Using logic5 Min.

How to use comparisons in your calculations

You can use comparisons inside each calculation block to perform operations based on the outcome of the comparison, for example to check a discount code.

When to use

Use the calculator block when you want to perform calculations inside your form. You can use comparisons to check certain values and based on the outcome of the comparison, perform a certain operator in your calculation. For example:

  • Compare an entered discount code and perform the discount if the discount code is correct;
  • Compare the total price of a cart and add up the shipment costs if the price is below a certain amount.

These are just some examples. Basically you can calculate anything you want with the calculator block. Please have a look at our calculator features overview to see everything you can do with the calculator block.

Demonstration of a comparing a coupon code.

How to use

In the article below we will describe how to comparisons in your calculations. For global instructions about the calculator block, please have a look at this article.

Add operation

You can use comparisons inside each operation. From the menu to add an operation, you will see a menu item Comparison (if you have an empty form, you will see these menus directly). This lists all blocks in your form that support comparisons. From that list, select your question block that you want to compare.

Setup comparison

You can compare basically everything with each other and use those comparisons to calculate the right values. Each comparison contains of a few steps, namely:

  1. Input;
  2. Compare mode;
  3. Compare filter;
  4. Outcome.


First step is to determine what has to be compared. The following options are available to use as input for comparison:

  • Last outcome (ANS) - Compare the last outcome of the calculator with another value;
  • Number - Compare a number with another value;
  • Date/time - Compare the current date (and time) with another moment;
  • Value (given answer) - Compare a given answer of your respondents to a certain question with another value.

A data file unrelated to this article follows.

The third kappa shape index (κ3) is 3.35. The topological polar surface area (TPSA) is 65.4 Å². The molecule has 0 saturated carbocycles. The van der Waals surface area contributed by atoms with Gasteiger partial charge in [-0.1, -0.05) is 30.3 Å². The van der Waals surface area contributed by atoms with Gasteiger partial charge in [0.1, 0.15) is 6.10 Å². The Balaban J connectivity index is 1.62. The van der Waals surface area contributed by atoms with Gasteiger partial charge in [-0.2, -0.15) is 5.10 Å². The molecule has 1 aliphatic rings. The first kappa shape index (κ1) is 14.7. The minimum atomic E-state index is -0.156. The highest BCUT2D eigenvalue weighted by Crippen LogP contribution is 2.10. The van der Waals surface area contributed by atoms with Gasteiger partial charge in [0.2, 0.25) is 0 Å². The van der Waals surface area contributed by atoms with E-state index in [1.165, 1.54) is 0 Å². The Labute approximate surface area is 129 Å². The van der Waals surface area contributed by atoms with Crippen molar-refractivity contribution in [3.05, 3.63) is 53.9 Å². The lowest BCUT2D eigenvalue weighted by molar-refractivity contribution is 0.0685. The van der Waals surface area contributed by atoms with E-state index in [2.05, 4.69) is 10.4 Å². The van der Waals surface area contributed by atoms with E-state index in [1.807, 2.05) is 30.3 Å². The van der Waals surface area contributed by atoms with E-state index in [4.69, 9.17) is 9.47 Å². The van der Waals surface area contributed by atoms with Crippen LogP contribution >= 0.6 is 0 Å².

Compare mode

Second step is to determine how you want to compare. It depends on what you are comparing, but there are always several compare modes. For example if you're comparing with numbers:

  • Equal to ...;
  • Lower than ...;
  • Higher than ...;
  • Between ... and ....

Specific compare modes are built in for other types of comparisons, for example for text comparisons and date comparisons.

Compare filter

Third step is to determine to what you want to compare to. You can compare the selected input with all different kinds of values:

  • Last outcome (ANS);
  • NumberEnter a static number;
  • Value (given answer)Select a question from your form;
  • ConstantSelect a built-in constant value.


Last step, you determine the desired outcomes of the comparison. There are two possible outcomes:

  • A value when the comparison is true;
  • A value when the comparison is false.

And for each outcome, you again can use all different kinds of values:

  • Last outcome (ANS);
  • NumberEnter a static number;
  • Value (given answer)Select a question from your form;
  • ConstantSelect a built-in constant value.

Those outcomes will be used as the value for the operation.

In this example we compare a supplied text with value DISCOUNT. If the comparison is true, a discount of $4.99 is subtracted. Else no discount is subtracted.

Please have a look at our calculator features overview to see all comparisons you can use in the calculator block.

Example: subtract a discount

A good example to use a comparison is to check if your customer has entered a valid coupon code, in this case coupon code DISCOUNT. And if that code is entered subtract a discount to the shopping cart. Let's see how we can set this up.

1. Create shopping form

First we have created our shopping form. It's a pretty easy form where you can enter the number of products you'd like to order. At the end there is a text input field where customers can enter a discount code.

Our shopping form.

2. Add calculator block

Now, at the end of the form we want to calculate the total price and optionally subtract a discount. To do so, we add a Calculator block and we give that block a name, for example Price.

For this example we have already setup the pricing calculations, so we move on to the comparison.

Our basic calculator block.

3. Compare discount code

We now want to compare the supplied discount code. If the discount code matches a valid code, then we subtract a discount of € 4.99. To do that, we create a Subtract operation with type ComparisonSelect BlocksSelect our discount input question.

Now we setup the comparison: if the entered text matches 'DISCOUNT', then output a fixed number of 4.99, else output a fixed number of 0.

Now that we have subtracted the possible discount, the calculator block contains the total price.

Our comparison for the discount.

4. Show total price

Now we want to show the total price to our respondents in the closing message. To do so, we open up the closing message. By typing the @ sign you can select our calculator block that calculates the total price. Now the price will be shown in that position.

Show the total price in the closing message.

More information

The calculator block has lots of features, so we have several ways to learn all about it.

Help center

Our help articles help you out on all different aspects of the calculator:


We also made some overviews of the capabilities that the calculator block provides:

In this article

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